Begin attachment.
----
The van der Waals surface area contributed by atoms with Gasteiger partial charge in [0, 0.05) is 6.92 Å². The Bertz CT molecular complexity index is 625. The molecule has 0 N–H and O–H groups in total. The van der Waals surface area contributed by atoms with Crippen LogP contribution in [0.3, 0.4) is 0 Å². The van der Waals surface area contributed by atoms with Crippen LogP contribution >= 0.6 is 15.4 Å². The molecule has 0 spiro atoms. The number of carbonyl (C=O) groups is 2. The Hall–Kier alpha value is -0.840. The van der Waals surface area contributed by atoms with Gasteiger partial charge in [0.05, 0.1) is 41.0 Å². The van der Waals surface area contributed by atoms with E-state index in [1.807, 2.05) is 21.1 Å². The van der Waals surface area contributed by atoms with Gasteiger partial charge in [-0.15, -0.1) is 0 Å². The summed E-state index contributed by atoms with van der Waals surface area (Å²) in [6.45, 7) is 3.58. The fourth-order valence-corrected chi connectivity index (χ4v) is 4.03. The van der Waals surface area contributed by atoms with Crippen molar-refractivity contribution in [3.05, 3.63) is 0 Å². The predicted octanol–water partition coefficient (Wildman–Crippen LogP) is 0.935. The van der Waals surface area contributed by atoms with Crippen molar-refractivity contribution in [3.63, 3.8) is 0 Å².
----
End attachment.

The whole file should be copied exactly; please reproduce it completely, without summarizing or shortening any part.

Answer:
The van der Waals surface area contributed by atoms with Gasteiger partial charge in [0, 0.05) is 6.92 Å². The Bertz CT molecular complexity index is 625. The molecule has 0 N–H and O–H groups in total. The van der Waals surface area contributed by atoms with Crippen LogP contribution in [0.3, 0.4) is 0 Å². The van der Waals surface area contributed by atoms with Crippen LogP contribution >= 0.6 is 15.4 Å². The molecule has 0 spiro atoms. The number of carbonyl (C=O) groups is 2. The Hall–Kier alpha value is -0.840. The van der Waals surface area contributed by atoms with Gasteiger partial charge in [0.05, 0.1) is 41.0 Å². The van der Waals surface area contributed by atoms with E-state index in [1.807, 2.05) is 21.1 Å². The van der Waals surface area contributed by atoms with Gasteiger partial charge in [-0.15, -0.1) is 0 Å². The summed E-state index contributed by atoms with van der Waals surface area (Å²) in [6.45, 7) is 3.58. The fourth-order valence-corrected chi connectivity index (χ4v) is 4.03. The van der Waals surface area contributed by atoms with Crippen molar-refractivity contribution in [3.05, 3.63) is 0 Å². The predicted octanol–water partition coefficient (Wildman–Crippen LogP) is 0.935. The van der Waals surface area contributed by atoms with Crippen molar-refractivity contribution in [3.63, 3.8) is 0 Å².